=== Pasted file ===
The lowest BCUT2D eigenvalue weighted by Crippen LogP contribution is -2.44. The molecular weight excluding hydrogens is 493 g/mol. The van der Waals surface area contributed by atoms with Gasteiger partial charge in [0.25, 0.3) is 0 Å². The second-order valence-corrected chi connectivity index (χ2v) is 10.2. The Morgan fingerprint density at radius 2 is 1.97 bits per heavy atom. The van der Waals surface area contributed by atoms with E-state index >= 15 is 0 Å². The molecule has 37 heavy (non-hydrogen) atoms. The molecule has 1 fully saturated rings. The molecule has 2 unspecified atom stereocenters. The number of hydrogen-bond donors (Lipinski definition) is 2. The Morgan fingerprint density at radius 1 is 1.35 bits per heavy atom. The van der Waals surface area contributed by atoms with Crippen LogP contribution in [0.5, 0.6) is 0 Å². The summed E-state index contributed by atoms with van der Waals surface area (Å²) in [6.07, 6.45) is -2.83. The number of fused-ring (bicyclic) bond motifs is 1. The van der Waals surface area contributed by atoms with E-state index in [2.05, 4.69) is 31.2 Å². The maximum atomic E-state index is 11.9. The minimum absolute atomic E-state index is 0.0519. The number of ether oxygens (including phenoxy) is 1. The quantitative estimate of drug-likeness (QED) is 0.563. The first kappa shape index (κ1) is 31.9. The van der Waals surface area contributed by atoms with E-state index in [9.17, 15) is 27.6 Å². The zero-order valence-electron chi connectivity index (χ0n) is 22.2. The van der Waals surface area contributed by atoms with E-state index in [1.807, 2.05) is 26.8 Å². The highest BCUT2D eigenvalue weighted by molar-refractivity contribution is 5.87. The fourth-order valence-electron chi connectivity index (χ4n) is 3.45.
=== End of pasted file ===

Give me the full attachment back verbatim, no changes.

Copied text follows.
The lowest BCUT2D eigenvalue weighted by Crippen LogP contribution is -2.44. The molecular weight excluding hydrogens is 493 g/mol. The van der Waals surface area contributed by atoms with Gasteiger partial charge in [0.25, 0.3) is 0 Å². The second-order valence-corrected chi connectivity index (χ2v) is 10.2. The Morgan fingerprint density at radius 2 is 1.97 bits per heavy atom. The van der Waals surface area contributed by atoms with E-state index >= 15 is 0 Å². The molecule has 37 heavy (non-hydrogen) atoms. The molecule has 1 fully saturated rings. The molecule has 2 unspecified atom stereocenters. The number of hydrogen-bond donors (Lipinski definition) is 2. The Morgan fingerprint density at radius 1 is 1.35 bits per heavy atom. The van der Waals surface area contributed by atoms with Crippen LogP contribution in [0.5, 0.6) is 0 Å². The summed E-state index contributed by atoms with van der Waals surface area (Å²) in [6.07, 6.45) is -2.83. The number of fused-ring (bicyclic) bond motifs is 1. The van der Waals surface area contributed by atoms with E-state index in [2.05, 4.69) is 31.2 Å². The maximum atomic E-state index is 11.9. The minimum absolute atomic E-state index is 0.0519. The number of ether oxygens (including phenoxy) is 1. The quantitative estimate of drug-likeness (QED) is 0.563. The first kappa shape index (κ1) is 31.9. The van der Waals surface area contributed by atoms with E-state index in [9.17, 15) is 27.6 Å². The zero-order valence-electron chi connectivity index (χ0n) is 22.2. The van der Waals surface area contributed by atoms with E-state index in [1.807, 2.05) is 26.8 Å². The highest BCUT2D eigenvalue weighted by molar-refractivity contribution is 5.87. The fourth-order valence-electron chi connectivity index (χ4n) is 3.45.